It’s Zero Waste Week 2017, so Emmelie Brownlee shares the five things any waste-free winner will need to get started on their journey with our zero-waste survival kit
If you watched Netflix’s new wildlife documentary Our Planet at the weekend, you may have done so with mixed emotions. In awe at the beauty and complexity of life on this rare planet, and depressed at the damage we’ve done to it. But it was refreshing to hear a wildlife show openly talk about our impact on the world.
With the first episode titled ‘One Planet’, the environmental message was shining through loud and clear. We have one planet, and the people and wildlife that live here are under threat if we don’t start understanding this – and act accordingly.
And, of course, this message speaks directly to our heart as we’ve been championing One Planet Living for the last 25 years.
The scenes of stunning wildlife across the world were interspersed with the harsh reality of what we have done to the planet in just a generation. While two polar bear cubs play with one another, we’re reminded that within their lifetimes the arctic sea ice could be gone.
Yet as David Attenborough reminds us, “with our help, the planet can recover.”
But it’s sometime hard to know what to do. You might even question how much we can do as individuals. Won’t the real change come at the very least from governments and companies taking meaningful action?
You wouldn’t be wrong, but as individuals we can do a lot to show the demand for change is there. And if Blue Planet II showed us anything, it’s that business and governments do listen to citizens' demands.
Use your voice
The author of 21 Lessons For The 21st Century Yuval Noah Harari suggests four questions to ask politicians before voting. One is: “What actions will you take to lessen the risks of climate change?” He says if they don’t understand that question, don’t vote for them.
As for the big chains, show them that people want sustainable options. Make it a habit to write or tweet to them whenever you come across needless plastic or unsustainable ingredients or materials.
Look out for big campaigns that need your support like Natural Climate Solutions which is urging government to restore ecosystems as a way to help nature thrive and to capture carbon from the atmosphere.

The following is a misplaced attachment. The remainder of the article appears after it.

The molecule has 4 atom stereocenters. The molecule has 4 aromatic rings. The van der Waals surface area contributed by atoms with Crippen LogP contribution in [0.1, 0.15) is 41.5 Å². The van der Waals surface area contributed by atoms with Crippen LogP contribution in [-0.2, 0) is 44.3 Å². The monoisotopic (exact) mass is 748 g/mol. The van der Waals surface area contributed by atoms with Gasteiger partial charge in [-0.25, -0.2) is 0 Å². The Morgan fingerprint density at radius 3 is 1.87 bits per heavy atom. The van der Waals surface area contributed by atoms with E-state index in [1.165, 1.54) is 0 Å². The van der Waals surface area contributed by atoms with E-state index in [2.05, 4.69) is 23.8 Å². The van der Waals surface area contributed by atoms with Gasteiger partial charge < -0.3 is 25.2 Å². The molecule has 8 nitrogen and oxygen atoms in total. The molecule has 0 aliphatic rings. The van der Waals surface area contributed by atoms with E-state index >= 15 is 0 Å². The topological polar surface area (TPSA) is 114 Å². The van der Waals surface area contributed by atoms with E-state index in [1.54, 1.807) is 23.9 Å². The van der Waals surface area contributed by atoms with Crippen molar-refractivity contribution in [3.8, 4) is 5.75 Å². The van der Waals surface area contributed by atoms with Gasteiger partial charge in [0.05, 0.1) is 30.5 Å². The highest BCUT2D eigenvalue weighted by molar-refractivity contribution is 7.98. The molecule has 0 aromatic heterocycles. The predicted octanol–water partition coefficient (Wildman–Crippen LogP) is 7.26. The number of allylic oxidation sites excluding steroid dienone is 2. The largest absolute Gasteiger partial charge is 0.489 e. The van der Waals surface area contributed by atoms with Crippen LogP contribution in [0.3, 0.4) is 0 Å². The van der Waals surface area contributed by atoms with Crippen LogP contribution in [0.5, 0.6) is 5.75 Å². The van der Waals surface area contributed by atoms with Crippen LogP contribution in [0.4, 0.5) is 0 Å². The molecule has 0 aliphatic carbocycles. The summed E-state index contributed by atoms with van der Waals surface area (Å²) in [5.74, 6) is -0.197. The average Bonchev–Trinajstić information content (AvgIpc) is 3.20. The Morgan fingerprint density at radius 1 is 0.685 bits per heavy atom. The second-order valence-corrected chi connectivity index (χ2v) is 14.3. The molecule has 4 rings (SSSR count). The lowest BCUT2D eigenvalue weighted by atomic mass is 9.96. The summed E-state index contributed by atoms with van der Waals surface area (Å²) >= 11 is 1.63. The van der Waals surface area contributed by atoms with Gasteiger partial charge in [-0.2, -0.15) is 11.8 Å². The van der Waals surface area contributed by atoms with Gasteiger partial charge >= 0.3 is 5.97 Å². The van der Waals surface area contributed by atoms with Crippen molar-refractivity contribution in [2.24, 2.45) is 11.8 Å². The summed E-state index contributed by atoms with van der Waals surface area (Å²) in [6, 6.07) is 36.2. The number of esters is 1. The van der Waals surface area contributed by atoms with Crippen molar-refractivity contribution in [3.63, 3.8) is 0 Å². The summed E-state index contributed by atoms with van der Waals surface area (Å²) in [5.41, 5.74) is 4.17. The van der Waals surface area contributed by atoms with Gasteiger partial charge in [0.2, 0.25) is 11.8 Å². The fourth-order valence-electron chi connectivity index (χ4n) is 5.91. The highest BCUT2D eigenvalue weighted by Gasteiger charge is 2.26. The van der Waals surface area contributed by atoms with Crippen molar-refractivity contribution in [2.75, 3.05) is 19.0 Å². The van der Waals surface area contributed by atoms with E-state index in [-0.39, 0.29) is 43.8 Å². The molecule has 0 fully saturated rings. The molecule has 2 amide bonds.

Follow the flexitarian trend
Going completely vegetarian or vegan is a tall order for most people. But it’s easy to reduce the amount of meat you eat and still enjoy food – in fact, a recent poll showed a third of Britons have reduced or stopped eating meat. Here’s an explainer about why that’s so important.
There are some delicious and affordable vegetarian and vegan recipes out there. Try buying mostly vegetarian or vegan groceries and treat yourself to meat or dairy once or twice a week. And whatever you do, only eat fish that's sustainably sourced like certified MSC.
Make the switch to renewable energy
If you can, switch to a renewable energy provider. A 2018 report from the International Renewable Energy Agency said renewable energy will be consistently cheaper than fossil fuels by 2020. Hubbub has a great guide on how to go about this.
Fly less – take more local holidays
Burning fossil fuels has a much greater effect on the climate at high altitude than it does on the runway, so find ways to reduce your flying. With Europe and under-appreciated areas of the UK on our doorstep, there is so much to see just a train ride away.
But if you are flying, choose a reputable offset.
Zero-in on zero-waste
Make sure you’re recycling properly and get a kitchen caddy from your council if they provide them. It’s amazing how much we send to landfill that can be put to far better use. Recycle Now has a useful guide on what you can recycle at home or in your local area.
But the most important thing you can do is to reduce your waste in the first place. Our zero-waste survival kit can help with this.
Break the climate change taboo
If enough people start talking about climate and ecological breakdown every day, the more it’ll be accepted as reality and the less it’ll be resisted.
Talking about climate change can be the most challenging of all, but there are ways to push through the discomfort as this useful guide explains. For example, if the person you are talking to doesn’t care about animals, don’t talk about starving polar bears.
For more inspiration into what you can do, have a read of WWF's 12 ways to fight for our world.
One Planet Living is our vision of a world where everyone, everywhere lives happy, healthy lives within the limits of the planet – and a straightforward framework to achieve this. Discover how people and projects around the world are using the framework to create truly sustainable change.